There are a lot of lessons here to unpack about tests, treatments and needless stigma, but the performance is an interesting example of how the teams make their own decisions about how to disseminate information. This focus on community-led initiatives has ensured the project is not only sustainable, but that it also doesn’t create a dependence on aid. All it requires is imparting knowledge through the program. In the following days as we visit more villages, we hear the same thing again and again: “Please teach us more.”
For Anglican Overseas Aid CEO the Revd Dr Bob Mitchell, it’s an encouraging statement.
“AOA is committed to community-led and strength-based development, which means that we do not dictate to partners what their priorities should be or how they should do their work. It is a dialogue which tries to leverage the partner’s existing capacities, priorities and local plans. In our experience this is the most respectful and effective way to work,” he says.
“I think the work in Mozambique is brilliant. It is truly locally owned and led. There is no ‘shopping list’ mentality of what foreign donors should give them. The community knows that it needs to own and resolve its social challenges using its own resources. More than anything, this partnership involves dissemination of advice and ideas. Church communities supply the energy.”
Indeed, the energy of these communities and individuals is seemingly inexhaustible. Jorgito, an adepto whose area of responsibility includes Mucaria, has a simple explanation.
“God is the main one who helps our work. Without God giving us our life we can’t do anything. Without God, even if you’ve got a car or a motorbike, you can’t get to where you want to go.”
It appears that when the church engages in the real issues and circumstances that affect the community, much more happens than is planned for. In the last 10 years, the Diocese of Niassa has welcomed over 200 new Anglican churches. For Dr Mitchell, it is a sign of what can happen when the church commits to helping communities develop and flourish.
“When the church takes its responsibilities seriously – serving the local community in a grassroots way in the midst of its own grinding poverty – for many that’s an unexpected, and yet compelling proposition. There’s a message there that we can all learn from and celebrate,” he says.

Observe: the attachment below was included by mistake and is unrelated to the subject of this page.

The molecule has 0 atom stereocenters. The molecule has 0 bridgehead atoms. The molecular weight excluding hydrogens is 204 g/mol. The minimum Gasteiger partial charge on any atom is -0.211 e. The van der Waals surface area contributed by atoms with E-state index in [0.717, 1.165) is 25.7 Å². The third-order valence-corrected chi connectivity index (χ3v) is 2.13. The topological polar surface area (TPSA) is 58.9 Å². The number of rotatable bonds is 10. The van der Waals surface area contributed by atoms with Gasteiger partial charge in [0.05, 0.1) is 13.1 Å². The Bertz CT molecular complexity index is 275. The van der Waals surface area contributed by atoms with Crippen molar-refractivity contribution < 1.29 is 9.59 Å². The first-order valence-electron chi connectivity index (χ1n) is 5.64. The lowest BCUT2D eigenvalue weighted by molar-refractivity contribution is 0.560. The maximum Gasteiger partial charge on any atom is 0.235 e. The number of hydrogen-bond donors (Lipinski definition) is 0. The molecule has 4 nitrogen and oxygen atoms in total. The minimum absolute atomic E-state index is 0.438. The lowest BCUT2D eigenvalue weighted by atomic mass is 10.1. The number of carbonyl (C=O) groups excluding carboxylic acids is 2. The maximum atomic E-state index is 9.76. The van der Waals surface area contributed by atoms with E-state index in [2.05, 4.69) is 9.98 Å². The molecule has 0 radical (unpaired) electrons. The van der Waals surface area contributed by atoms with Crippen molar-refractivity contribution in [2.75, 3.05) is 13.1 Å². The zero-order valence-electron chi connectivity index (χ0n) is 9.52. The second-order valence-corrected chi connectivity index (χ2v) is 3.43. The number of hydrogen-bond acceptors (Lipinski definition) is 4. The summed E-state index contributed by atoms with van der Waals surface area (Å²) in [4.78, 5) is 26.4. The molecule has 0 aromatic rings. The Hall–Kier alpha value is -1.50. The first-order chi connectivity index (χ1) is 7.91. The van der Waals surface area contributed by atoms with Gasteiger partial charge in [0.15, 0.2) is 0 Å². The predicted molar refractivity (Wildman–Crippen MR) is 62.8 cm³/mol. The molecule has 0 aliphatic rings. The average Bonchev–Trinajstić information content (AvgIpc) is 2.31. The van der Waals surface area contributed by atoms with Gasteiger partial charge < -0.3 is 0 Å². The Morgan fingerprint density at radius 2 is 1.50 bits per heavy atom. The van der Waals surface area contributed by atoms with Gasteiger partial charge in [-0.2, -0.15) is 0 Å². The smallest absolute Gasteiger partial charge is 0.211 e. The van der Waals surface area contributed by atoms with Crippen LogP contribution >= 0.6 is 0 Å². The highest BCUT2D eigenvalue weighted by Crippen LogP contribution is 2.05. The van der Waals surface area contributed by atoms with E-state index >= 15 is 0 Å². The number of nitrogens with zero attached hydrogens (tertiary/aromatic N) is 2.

Bishop Manuel Ernesto of the Diocese of Niassa agrees that the project has definitely played its part in the recent growth, although is quick to make it clear that they’re not running the project seeking converts. Indeed, a number of beliefs are represented in the equipes or the communities they serve.
“As we used to say, we are just running behind the Holy Spirit,” Bishop Manuel says. “It is a spontaneous growth, so the communities, they are just building their own churches. Makeshift churches. And then we go there and train their catechists and then a bishop comes to confirm people and teach them. That is what we are doing.”
In fact, Rebecca argues that the physical presence of churches in the rural areas was an important factor in the project’s early successes, as churches are often the only grassroots organisations in extremely remote communities. When she first arrived in Mozambique many rural communities were inaccessible, even by road, and NGOs tended to focus on helping the communities they could actually reach.
“One of the few things that existed in these really rural communities was the church, which made the church a perfect mechanism for helping spread good health information,” she explains. “Many, many, many people haven’t [had], don’t have, any access to information about HIV other than through the church.”
Back in Mucaria it’s time to say goodbye. The villagers sing and shake our hands warmly. It’s hard to imagine what this community would have been like at the height of the HIV epidemic. There’s no doubt that their lives are still difficult, but there’s a resilience and resourcefulness here, a sense of “things are getting better”. You can see it in their smiles, hear it in their laughter. Rebecca provides some perspective, saying, “To me, the most exciting [thing] of all is to see communities who felt helpless realise that they actually do have control over many aspects of their own health.”